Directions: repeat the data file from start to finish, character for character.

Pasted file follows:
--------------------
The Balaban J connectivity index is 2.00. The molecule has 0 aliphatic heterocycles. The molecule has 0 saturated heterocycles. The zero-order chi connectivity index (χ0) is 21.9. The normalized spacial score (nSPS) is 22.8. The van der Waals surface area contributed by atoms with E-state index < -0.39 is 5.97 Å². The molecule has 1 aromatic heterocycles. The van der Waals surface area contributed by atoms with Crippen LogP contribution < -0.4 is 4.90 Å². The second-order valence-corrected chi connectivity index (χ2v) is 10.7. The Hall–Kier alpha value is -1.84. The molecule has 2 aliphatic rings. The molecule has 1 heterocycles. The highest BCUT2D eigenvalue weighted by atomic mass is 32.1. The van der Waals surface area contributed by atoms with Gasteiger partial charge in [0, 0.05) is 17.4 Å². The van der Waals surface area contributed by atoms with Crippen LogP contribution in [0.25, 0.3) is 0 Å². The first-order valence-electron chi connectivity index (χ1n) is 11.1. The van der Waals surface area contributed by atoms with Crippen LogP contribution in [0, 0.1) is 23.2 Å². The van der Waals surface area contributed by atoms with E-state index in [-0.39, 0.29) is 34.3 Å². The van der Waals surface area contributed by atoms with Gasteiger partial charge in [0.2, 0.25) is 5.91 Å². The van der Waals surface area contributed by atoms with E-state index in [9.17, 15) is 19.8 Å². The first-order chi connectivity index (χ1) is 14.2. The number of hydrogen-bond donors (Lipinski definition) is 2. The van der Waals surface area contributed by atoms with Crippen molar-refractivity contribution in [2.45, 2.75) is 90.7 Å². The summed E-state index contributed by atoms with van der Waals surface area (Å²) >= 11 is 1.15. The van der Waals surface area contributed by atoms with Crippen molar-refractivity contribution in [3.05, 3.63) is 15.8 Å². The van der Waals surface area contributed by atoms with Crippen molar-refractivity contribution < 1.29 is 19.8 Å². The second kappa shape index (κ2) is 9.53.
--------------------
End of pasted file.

The Balaban J connectivity index is 2.00. The molecule has 0 aliphatic heterocycles. The molecule has 0 saturated heterocycles. The zero-order chi connectivity index (χ0) is 21.9. The normalized spacial score (nSPS) is 22.8. The van der Waals surface area contributed by atoms with E-state index < -0.39 is 5.97 Å². The molecule has 1 aromatic heterocycles. The van der Waals surface area contributed by atoms with Crippen LogP contribution < -0.4 is 4.90 Å². The second-order valence-corrected chi connectivity index (χ2v) is 10.7. The Hall–Kier alpha value is -1.84. The molecule has 2 aliphatic rings. The molecule has 1 heterocycles. The highest BCUT2D eigenvalue weighted by atomic mass is 32.1. The van der Waals surface area contributed by atoms with Gasteiger partial charge in [0, 0.05) is 17.4 Å². The van der Waals surface area contributed by atoms with Crippen LogP contribution in [0.25, 0.3) is 0 Å². The first-order valence-electron chi connectivity index (χ1n) is 11.1. The van der Waals surface area contributed by atoms with Crippen LogP contribution in [0, 0.1) is 23.2 Å². The van der Waals surface area contributed by atoms with E-state index in [-0.39, 0.29) is 34.3 Å². The van der Waals surface area contributed by atoms with Gasteiger partial charge in [0.2, 0.25) is 5.91 Å². The van der Waals surface area contributed by atoms with E-state index in [9.17, 15) is 19.8 Å². The first-order chi connectivity index (χ1) is 14.2. The number of hydrogen-bond donors (Lipinski definition) is 2. The van der Waals surface area contributed by atoms with Crippen molar-refractivity contribution in [2.45, 2.75) is 90.7 Å². The summed E-state index contributed by atoms with van der Waals surface area (Å²) >= 11 is 1.15. The van der Waals surface area contributed by atoms with Crippen molar-refractivity contribution in [3.05, 3.63) is 15.8 Å². The van der Waals surface area contributed by atoms with Crippen molar-refractivity contribution < 1.29 is 19.8 Å². The second kappa shape index (κ2) is 9.53.